Anyone can now turn up to address the public at Speakers’ Corner whenever the park is open but tradition has meant most of the speaking happens on a Sunday morning (when you’ll certainly encounter some very regular speakers). The only condition is that the speech be considered “lawful”.

Among the more notable speakers who have attended are Karl Marx, Vladimir Lenin, George Orwell, George Bernard Shaw and William Morris. The suffragettes also held meetings there in the early 1900s and, in 2003, it was the scene of a massive rally against the taking of military action in Iraq.

Numerous other countries have since adopted the idea and created their own version of a “speakers’ corner” including Australia, Singapore, Canada and the US.

London’s Speakers’ Corner has undergone a makeover in recent months (somewhat controversial to some) and was last month reopened by the Culture Secretary Sajid Javid who described Speakers’ Corner as a “deeply symbolic space that celebrates freedom of speech”.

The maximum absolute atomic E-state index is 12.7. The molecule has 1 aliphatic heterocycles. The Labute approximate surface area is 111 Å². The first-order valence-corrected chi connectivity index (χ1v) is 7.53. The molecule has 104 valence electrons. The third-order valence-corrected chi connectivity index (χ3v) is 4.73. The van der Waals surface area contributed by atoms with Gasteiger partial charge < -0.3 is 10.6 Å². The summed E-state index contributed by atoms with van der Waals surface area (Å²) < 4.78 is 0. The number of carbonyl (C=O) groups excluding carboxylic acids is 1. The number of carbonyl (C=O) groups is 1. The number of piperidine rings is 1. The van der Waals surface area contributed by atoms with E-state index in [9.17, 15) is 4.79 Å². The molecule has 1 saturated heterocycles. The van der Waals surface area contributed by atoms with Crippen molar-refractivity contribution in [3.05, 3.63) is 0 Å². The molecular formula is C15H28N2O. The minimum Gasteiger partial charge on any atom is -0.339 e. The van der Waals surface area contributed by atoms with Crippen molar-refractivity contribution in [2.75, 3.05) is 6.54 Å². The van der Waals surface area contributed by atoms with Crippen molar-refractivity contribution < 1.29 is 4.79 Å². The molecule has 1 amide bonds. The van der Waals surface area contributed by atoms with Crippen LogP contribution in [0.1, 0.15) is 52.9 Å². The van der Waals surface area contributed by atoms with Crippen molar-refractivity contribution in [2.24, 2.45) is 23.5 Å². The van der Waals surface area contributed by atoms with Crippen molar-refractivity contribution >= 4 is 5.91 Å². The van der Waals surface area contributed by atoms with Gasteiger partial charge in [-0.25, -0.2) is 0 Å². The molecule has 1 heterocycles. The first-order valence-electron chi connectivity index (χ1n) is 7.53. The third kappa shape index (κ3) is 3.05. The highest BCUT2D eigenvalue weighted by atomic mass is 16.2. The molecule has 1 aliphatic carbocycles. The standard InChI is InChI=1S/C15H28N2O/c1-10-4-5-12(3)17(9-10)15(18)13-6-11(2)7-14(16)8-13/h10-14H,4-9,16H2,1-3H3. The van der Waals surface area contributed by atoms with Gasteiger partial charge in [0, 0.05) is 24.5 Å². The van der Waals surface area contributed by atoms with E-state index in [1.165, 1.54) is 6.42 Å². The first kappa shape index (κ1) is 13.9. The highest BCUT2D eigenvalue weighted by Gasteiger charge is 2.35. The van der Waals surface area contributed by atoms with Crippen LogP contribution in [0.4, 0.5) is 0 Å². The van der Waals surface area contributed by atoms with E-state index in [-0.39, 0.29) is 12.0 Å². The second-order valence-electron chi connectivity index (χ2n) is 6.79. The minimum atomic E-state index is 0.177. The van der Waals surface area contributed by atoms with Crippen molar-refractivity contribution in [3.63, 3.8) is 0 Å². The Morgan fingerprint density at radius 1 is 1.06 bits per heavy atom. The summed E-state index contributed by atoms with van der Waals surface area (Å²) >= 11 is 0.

The refurbishment included new trees and plantings, resurfacing and the installation of railings, designed by Royal Parks landscape architect Ruth Holmes and landscape architects Burns + Nice and carried out by award-winners Bowls and Wyer.

For more, see www.royalparks.org.uk/parks/hyde-park/hyde-park-attractions/speakers-corner.

Karl-Marx3

One of the highlights of any visit to Highgate Cemetery, the grave of Karl Marx is one of London’s most visited final resting places even though it didn’t attract a crowd at the time of his death.

Karl-Marx2Marx died in London on 14th March, 1883, having battled ill health for many months beforehand. He was buried at Highgate Cemetery just three days later and there were reportedly only between nine and 11 mourners at the funeral (his wife Jenny was not among them – she had died in late 1881 and is buried in the same grave). Among those who did attend was Friedrich Engels, who, in his eulogy, described Marx as “the greatest living thinker” and told of how he had “peacefully gone to sleep”.